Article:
Andrew Brown on Atomized Sweden

Remember our discussion of statist individualism in Sweden, which we elaborated on more recently? Andrew Brown offers a look at contemporary Sweden that offers a kind of pox-on-both-their-houses — social democracy and neoliberalism — analysis. It’s actually a surprisingly sensitive and intelligent take, but I fear it draws the wrong conclusion:

The rather bigger scandal, or series of scandals, concerned old people’s homes run by Carema, a private company in Stockholm. Relatives and former workers have come forward with stories of dead old ladies left in front of the television; demented patients left to smear themselves with excrement and a management demand that incontinence pads be weighed to make sure they had not been changed until absolutely full.

This is what happens when the health service is part privatised, say critics. I’m not sure that things were idyllic under the old, wholly nationalised system. My then wife worked in an old people’s home north of Gothenburg and said it was run with brutal efficiency but so emotionally cold that she would rather be in hospital in England. Indeed, the big selling point when competition was introduced to some services in the 1990s was that the care homes would remain small, local businesses, with less bureaucracy than the old centralised model, often family run. But that’s not how a market works.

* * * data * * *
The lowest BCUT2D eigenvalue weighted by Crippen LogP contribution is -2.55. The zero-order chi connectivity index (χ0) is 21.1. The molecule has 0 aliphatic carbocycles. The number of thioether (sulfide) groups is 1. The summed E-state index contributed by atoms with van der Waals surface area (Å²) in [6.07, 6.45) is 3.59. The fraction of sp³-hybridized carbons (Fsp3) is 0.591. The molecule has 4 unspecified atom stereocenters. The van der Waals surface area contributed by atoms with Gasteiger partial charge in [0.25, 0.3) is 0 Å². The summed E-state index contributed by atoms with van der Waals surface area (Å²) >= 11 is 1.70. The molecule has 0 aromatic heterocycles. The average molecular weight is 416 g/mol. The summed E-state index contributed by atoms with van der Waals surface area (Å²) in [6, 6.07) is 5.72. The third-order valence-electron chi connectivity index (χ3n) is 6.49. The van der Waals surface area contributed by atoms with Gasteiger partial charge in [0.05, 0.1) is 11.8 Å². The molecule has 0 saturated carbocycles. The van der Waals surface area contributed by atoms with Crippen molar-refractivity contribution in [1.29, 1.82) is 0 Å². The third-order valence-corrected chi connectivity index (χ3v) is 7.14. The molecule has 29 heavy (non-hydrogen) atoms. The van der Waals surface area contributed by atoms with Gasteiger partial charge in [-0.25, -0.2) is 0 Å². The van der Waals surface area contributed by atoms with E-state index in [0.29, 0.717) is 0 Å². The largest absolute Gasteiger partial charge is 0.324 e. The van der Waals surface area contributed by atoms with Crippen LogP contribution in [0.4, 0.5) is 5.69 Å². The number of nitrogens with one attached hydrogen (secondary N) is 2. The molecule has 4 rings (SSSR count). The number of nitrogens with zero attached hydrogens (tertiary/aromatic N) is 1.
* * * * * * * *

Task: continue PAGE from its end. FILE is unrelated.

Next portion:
This passage is interesting, and it raises an important truth that is evoked in debates over for-profit higher education. When we use an impersonal process to deliver an outcome, the design of that process is essential. A poorly-designed formula will lead for-profit firms to exploit the formula “until it breaks.” Non-profits will also seek profits of a kind (in the form of featherbedding, etc.), but they’ll have weak incentives to meet demand. What we don’t have are small organizations that mimic families, i.e., that have deep and intimate knowledge of beneficiaries, moral authority, and an ability to use moral suasion (the fear of shame or disapproval) as effectively as crude coercion. This is why structures rooted in kin-based social networks are so much more robust and resilient than modern structures. 

Taken together, these scandals show that both left and right are in trouble. The old Social Democratic model is completely broken, but the new, competitive model doesn’t work very well, either. In both cases, people don’t believe in society partly because they no longer have any reason to fear it.

The conformism of Sweden is something almost every visitor notices and complains about. But many foreigners suppose that it is imposed from above, on a duped or unwilling population. I don’t think that was ever true. The way it really worked was written in gothic script outside the German church in the old town of Stockholm: “Fürchtet Gott! Ehret den König!” – “Fear God and honour the king!”

Of course, very few people fear God in Sweden today. At some stage in the 20th century, God was replaced by the future. The future, which everyone was confident could be trusted, appeared to have the attributes of God, an inscrutable wisdom that could nonetheless be trusted, and was, in any case, authoritative. In the end, the future could talk to you with the crushing authority of God talking to Job.